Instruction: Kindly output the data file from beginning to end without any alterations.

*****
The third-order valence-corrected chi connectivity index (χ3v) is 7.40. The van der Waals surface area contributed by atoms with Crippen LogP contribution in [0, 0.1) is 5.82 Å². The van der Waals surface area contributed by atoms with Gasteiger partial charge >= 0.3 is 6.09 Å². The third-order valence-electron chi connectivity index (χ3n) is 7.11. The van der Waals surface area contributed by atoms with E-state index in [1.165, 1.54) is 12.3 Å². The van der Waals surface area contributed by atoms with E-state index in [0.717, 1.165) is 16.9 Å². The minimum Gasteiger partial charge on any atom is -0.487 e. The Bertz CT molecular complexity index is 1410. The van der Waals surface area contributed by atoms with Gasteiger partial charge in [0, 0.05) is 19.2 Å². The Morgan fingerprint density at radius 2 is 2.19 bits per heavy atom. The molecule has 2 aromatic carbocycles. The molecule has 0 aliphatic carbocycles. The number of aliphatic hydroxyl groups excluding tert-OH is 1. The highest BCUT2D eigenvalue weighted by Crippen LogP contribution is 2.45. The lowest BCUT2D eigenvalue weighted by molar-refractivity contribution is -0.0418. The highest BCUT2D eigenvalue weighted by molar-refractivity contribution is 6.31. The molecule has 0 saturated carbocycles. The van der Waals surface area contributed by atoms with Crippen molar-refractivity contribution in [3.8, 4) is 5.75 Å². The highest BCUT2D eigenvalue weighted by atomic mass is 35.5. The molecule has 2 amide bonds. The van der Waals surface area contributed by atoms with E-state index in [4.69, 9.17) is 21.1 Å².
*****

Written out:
The third-order valence-corrected chi connectivity index (χ3v) is 7.40. The van der Waals surface area contributed by atoms with Crippen LogP contribution in [0, 0.1) is 5.82 Å². The van der Waals surface area contributed by atoms with Gasteiger partial charge >= 0.3 is 6.09 Å². The third-order valence-electron chi connectivity index (χ3n) is 7.11. The van der Waals surface area contributed by atoms with E-state index in [1.165, 1.54) is 12.3 Å². The van der Waals surface area contributed by atoms with E-state index in [0.717, 1.165) is 16.9 Å². The minimum Gasteiger partial charge on any atom is -0.487 e. The Bertz CT molecular complexity index is 1410. The van der Waals surface area contributed by atoms with Gasteiger partial charge in [0, 0.05) is 19.2 Å². The Morgan fingerprint density at radius 2 is 2.19 bits per heavy atom. The molecule has 2 aromatic carbocycles. The molecule has 0 aliphatic carbocycles. The number of aliphatic hydroxyl groups excluding tert-OH is 1. The highest BCUT2D eigenvalue weighted by Crippen LogP contribution is 2.45. The lowest BCUT2D eigenvalue weighted by molar-refractivity contribution is -0.0418. The highest BCUT2D eigenvalue weighted by molar-refractivity contribution is 6.31. The molecule has 0 saturated carbocycles. The van der Waals surface area contributed by atoms with Crippen molar-refractivity contribution in [3.8, 4) is 5.75 Å². The highest BCUT2D eigenvalue weighted by atomic mass is 35.5. The molecule has 2 amide bonds. The van der Waals surface area contributed by atoms with E-state index in [4.69, 9.17) is 21.1 Å².